The 2 Keys to a Thunder Comeback - Yes, Just 2!
But with a red-hot Spurs team cruising into town, nothing is going to be gift-wrapped for the Thunder. The first two games haven’t been as one-sided as the media has made them out to be. Sure, the Spurs have been the better team so far, but if the Thunder follow my 2 keys to the rest of the series, a lot of that talk is going to switch sides:
1. Close Out on ALL Three-Point Shooters
As the Thunder started to chip away at the Spurs lead which decreased from 22 points near the end of the third quarter to about 7 with about 8 minutes left in the fourth, the Spurs looked the most vulnerable they have looked all postseason apart from the atrocious first quarter of game 3 against the Clippers, where LA was just crazy on fire – only to melt down the following three quarters.
Why did the Spurs look vulnerable?
Because the Thunder started to play in-your-face defense, body-to-body across the perimeter. There were probably four or five deflections within the first five minutes of the fourth, something we really hadn’t seen much of from the Thunder earlier in game 2 or in game 1. But as the OK City offense started to miss key opportunities to keep cutting into that San Antonio lead, their defense began to falter along with it.
Perkins and Ibaka did a great job on Duncan in game 2, constantly forcing him to catch the ball at least 12 or 15 feet from the rim and the future-hall-of-famer was held to just 2-11 shooting – despite the rim-rocking dunk that made ole’ Timmy look about 20 years younger. Parker and Ginobili, on the other hand, were constant bothers to the Thunder defense. Parker was making excellent reads off his constant supply of high screens and his shot was as silky smooth as I think I’ve ever seen it. Ginobili continually broke down the Thunder defense, found his way to the line when the team needed a pick-up, and hit the biggest three-pointer in the game that pretty much wrapped things up for the Spurs.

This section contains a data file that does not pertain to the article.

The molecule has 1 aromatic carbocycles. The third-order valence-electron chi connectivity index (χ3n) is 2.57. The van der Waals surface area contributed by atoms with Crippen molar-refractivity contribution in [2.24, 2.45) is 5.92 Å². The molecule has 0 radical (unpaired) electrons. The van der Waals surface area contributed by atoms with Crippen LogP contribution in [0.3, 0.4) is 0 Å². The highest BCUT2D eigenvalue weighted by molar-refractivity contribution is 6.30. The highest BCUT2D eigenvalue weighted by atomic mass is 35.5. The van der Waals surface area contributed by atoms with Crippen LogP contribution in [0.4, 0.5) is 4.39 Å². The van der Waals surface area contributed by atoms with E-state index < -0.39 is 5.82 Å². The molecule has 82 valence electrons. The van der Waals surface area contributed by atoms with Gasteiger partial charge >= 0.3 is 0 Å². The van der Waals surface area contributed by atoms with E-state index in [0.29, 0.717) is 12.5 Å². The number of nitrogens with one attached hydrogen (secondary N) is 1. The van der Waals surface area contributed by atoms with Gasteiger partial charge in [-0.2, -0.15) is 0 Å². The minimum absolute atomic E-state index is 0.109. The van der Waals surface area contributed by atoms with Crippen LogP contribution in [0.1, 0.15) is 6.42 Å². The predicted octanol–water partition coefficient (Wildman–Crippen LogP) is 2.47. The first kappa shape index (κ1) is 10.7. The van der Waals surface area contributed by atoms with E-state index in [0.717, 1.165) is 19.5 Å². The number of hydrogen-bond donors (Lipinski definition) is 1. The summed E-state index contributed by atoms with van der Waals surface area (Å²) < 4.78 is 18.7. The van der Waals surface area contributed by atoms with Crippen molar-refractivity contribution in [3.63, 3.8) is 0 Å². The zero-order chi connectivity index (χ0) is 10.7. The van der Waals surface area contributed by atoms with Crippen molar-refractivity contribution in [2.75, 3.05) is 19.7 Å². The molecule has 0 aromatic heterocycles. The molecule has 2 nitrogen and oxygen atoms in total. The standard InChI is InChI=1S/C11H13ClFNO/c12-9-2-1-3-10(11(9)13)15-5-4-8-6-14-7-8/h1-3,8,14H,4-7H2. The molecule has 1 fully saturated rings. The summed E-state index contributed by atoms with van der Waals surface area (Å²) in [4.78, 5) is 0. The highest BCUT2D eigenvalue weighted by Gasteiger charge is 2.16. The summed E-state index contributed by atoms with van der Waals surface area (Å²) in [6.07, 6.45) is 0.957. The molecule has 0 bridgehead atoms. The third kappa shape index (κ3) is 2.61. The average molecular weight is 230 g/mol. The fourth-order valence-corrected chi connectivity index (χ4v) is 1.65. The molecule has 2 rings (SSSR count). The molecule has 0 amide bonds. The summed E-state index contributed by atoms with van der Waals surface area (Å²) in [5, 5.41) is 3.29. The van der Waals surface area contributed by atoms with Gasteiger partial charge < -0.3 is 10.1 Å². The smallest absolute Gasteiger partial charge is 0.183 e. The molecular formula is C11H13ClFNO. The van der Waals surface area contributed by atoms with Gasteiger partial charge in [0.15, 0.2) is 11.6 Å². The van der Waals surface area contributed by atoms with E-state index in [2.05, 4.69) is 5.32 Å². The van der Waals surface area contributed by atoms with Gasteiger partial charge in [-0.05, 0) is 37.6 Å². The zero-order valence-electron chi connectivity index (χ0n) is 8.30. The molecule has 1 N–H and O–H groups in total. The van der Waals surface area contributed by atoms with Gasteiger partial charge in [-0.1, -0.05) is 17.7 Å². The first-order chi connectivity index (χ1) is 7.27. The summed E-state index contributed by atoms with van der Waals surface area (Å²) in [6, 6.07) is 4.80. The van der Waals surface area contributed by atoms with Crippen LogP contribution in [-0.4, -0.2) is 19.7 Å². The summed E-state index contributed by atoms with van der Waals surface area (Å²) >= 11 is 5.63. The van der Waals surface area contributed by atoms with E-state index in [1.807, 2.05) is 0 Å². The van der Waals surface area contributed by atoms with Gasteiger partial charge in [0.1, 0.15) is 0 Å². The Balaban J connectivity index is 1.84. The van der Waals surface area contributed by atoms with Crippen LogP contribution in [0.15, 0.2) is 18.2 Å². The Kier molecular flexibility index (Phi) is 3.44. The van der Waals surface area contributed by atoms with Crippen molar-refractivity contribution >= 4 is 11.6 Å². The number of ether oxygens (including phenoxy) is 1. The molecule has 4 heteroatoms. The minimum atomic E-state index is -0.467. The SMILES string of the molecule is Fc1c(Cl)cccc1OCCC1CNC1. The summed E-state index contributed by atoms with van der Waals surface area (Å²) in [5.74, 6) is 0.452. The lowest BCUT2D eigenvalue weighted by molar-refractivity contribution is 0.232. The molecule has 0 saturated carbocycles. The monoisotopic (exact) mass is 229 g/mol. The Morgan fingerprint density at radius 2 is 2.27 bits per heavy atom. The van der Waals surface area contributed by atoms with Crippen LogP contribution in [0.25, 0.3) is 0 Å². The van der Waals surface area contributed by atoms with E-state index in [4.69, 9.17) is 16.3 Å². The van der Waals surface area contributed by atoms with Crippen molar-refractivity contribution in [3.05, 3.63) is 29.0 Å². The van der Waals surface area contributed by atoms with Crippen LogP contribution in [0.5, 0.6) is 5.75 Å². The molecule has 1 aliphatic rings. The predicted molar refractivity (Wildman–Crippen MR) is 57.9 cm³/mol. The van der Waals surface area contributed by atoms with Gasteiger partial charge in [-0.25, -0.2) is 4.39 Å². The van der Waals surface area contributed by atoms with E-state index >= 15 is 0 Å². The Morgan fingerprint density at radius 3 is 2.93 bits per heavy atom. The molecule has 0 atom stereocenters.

When Parker and Ginobili are feeling it, there’s only so much you can really do as a defender. Try and contest as many shots as you can and hope that the referees aren’t being too generous.
But Parker and Ginobili combined for only a little less than 50% of the Spurs game 2 points – 54 of the 120. Still a ridiculous percentage, but we aren’t talking Wade and LeBron here in terms of percentage of a team’s points – how about 70 of their team’s 101 in game 4 against the Pacers! While Parker, Ginobili and Duncan are undoubtedly the heart and soul of the team, San Antonio wouldn’t be up 2-0 without the help of their supporting cast beyond the arc.
The combination of Diaw, Leonard, Neal, and Jackson have gone a healthy 10 for 20 from three in the first two games of the series. It’s nothing eye-popping but when you consider both games being decided by single digits (game one made a lot closer thanks to an OK City three-point shooting barrage in the final minute, but still a rather close game from start to finish) you start to realize the difference between going 10 for 20 and maybe 6 or 7 for 20.
So key #1 for the rest of the series is to disrupt every jump shot the Spurs take. This means constantly hedging off of screens, flashing out to cover shooters, and probably a lot of defensive switches. Ginobili and Parker have a somewhat un-guardable aspect to their games, but players like Leonard – 25 points in the first two games combined – can be greatly marginalized by pressure. This isn’t to take anything away from the very talented supporting cast of San Antonio. I’d just like to see what they could do if OK City were to play a full-game’s worth of solid perimeter defense instead of just half of a quarter.